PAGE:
2.6. Magnetic Properties and EPR Spectroscopy

The magnetic properties of Mo5red were studied by magnetic susceptibility measurements and EPR spectroscopy. The temperature dependencies of the magnetic susceptibility were measured in two cycles: cooling (300–80 K) and heating (80–300 K). Then, the obtained values were averaged (Figure 8a). In the investigated temperature range of 80–300 K, the magnetic susceptibility obeys the Curie–Weiss law χ(T) = C·(T–Θ)–1. The approximation parameters (C and Θ) are shown in Figure 8a. The negative sign of the paramagnetic Curie temperature Θ = –6(4)K indicates antiferromagnetic ordering at low temperatures. The value of the effective moment is 1.78(2) μB, which corresponds to 1.04(2) unpaired electrons per cluster. Using the isotropic value of g-tensor giso = 2.13, obtained by the EPR method (see below), the number of unpaired electrons per cluster is s = 0.94(2), which is in a good agreement with theoretical predictions.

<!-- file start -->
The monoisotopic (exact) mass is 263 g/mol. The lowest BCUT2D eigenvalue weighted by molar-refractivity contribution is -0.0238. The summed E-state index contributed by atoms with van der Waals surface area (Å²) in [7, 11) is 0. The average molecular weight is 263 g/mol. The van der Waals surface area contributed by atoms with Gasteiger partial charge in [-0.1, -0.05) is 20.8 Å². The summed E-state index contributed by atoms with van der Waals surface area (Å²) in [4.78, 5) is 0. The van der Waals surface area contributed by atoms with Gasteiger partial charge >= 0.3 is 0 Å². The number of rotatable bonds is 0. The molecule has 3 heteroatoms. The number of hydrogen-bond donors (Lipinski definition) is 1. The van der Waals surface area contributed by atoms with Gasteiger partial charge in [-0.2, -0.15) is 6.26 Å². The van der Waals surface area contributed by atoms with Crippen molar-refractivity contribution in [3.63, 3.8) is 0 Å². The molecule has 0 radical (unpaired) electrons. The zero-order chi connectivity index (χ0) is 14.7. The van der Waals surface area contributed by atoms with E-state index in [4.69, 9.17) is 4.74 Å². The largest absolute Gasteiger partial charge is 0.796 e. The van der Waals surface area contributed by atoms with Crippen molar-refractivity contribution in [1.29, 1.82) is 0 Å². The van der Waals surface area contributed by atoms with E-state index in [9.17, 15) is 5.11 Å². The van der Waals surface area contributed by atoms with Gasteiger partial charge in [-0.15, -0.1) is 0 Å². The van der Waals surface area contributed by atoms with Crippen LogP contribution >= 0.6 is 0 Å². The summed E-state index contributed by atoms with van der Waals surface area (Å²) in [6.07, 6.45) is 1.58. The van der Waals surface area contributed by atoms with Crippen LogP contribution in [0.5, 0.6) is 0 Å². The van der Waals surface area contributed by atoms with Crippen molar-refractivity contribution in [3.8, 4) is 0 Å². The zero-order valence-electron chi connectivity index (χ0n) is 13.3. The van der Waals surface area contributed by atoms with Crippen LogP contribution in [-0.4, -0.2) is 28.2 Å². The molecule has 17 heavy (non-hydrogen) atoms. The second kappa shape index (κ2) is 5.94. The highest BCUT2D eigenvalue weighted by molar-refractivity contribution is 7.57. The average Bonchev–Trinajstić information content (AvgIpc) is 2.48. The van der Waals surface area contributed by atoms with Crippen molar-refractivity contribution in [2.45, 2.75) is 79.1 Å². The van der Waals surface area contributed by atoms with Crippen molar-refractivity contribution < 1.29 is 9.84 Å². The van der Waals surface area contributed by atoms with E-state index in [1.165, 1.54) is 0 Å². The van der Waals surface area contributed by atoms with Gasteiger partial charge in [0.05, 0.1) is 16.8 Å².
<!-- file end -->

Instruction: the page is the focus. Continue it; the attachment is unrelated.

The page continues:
At 300 K, the EPR spectrum of the Mo5red polycrystalline sample shows broadened lines (Figure S27). At 77 K, the lines narrow, and the observed signal (Figure 8b) clearly corresponds to a species with S = 1/2 and apically symmetric g-tensor (gzz < gxx = gyy). Using the least-squares fitting procedure implemented in the EasySpin program package, the spectrum was fitted with conventional spin Hamiltonian:
H ^ = β S ^ g H
where β is a Bohr magneton, g is a g-tensor, and H is a magnetic field. The obtained principal values of the g-tensor are gxx = gyy = 2.20 and gzz = 1.99 (giso = 2.13). The estimated concentration of paramagnetic species is 93% of that theoretically predicted from the weight of the sample portion and molar mass, which is in a good agreement with the theoretical one considering the error of quantitative EPR spectroscopy.